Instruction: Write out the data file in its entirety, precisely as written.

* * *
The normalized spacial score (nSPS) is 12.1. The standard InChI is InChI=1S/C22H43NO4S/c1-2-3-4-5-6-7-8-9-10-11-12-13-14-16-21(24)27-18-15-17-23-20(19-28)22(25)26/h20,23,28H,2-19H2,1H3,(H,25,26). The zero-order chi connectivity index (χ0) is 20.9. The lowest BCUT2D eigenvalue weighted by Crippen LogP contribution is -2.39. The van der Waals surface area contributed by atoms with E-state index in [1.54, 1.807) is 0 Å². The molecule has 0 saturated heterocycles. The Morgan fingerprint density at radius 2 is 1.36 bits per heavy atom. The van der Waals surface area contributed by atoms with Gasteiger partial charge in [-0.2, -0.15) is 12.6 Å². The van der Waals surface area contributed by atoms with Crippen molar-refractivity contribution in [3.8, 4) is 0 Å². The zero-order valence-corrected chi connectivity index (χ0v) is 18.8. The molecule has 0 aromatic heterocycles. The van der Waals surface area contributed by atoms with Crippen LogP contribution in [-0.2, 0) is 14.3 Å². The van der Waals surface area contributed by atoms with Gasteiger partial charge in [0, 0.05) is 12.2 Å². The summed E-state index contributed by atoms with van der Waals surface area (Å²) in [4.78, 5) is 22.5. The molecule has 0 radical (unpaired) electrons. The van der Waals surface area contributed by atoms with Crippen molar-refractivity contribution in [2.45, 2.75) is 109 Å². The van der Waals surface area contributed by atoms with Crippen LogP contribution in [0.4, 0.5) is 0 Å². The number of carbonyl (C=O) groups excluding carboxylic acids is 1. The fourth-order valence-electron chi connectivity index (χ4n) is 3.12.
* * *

The normalized spacial score (nSPS) is 12.1. The standard InChI is InChI=1S/C22H43NO4S/c1-2-3-4-5-6-7-8-9-10-11-12-13-14-16-21(24)27-18-15-17-23-20(19-28)22(25)26/h20,23,28H,2-19H2,1H3,(H,25,26). The zero-order chi connectivity index (χ0) is 20.9. The lowest BCUT2D eigenvalue weighted by Crippen LogP contribution is -2.39. The van der Waals surface area contributed by atoms with E-state index in [1.54, 1.807) is 0 Å². The molecule has 0 saturated heterocycles. The Morgan fingerprint density at radius 2 is 1.36 bits per heavy atom. The van der Waals surface area contributed by atoms with Gasteiger partial charge in [-0.2, -0.15) is 12.6 Å². The van der Waals surface area contributed by atoms with Crippen molar-refractivity contribution in [3.8, 4) is 0 Å². The zero-order valence-corrected chi connectivity index (χ0v) is 18.8. The molecule has 0 aromatic heterocycles. The van der Waals surface area contributed by atoms with Crippen LogP contribution in [-0.2, 0) is 14.3 Å². The van der Waals surface area contributed by atoms with Gasteiger partial charge in [0, 0.05) is 12.2 Å². The summed E-state index contributed by atoms with van der Waals surface area (Å²) in [4.78, 5) is 22.5. The molecule has 0 radical (unpaired) electrons. The van der Waals surface area contributed by atoms with Crippen molar-refractivity contribution in [2.45, 2.75) is 109 Å². The van der Waals surface area contributed by atoms with Crippen LogP contribution in [0.4, 0.5) is 0 Å². The number of carbonyl (C=O) groups excluding carboxylic acids is 1. The fourth-order valence-electron chi connectivity index (χ4n) is 3.12.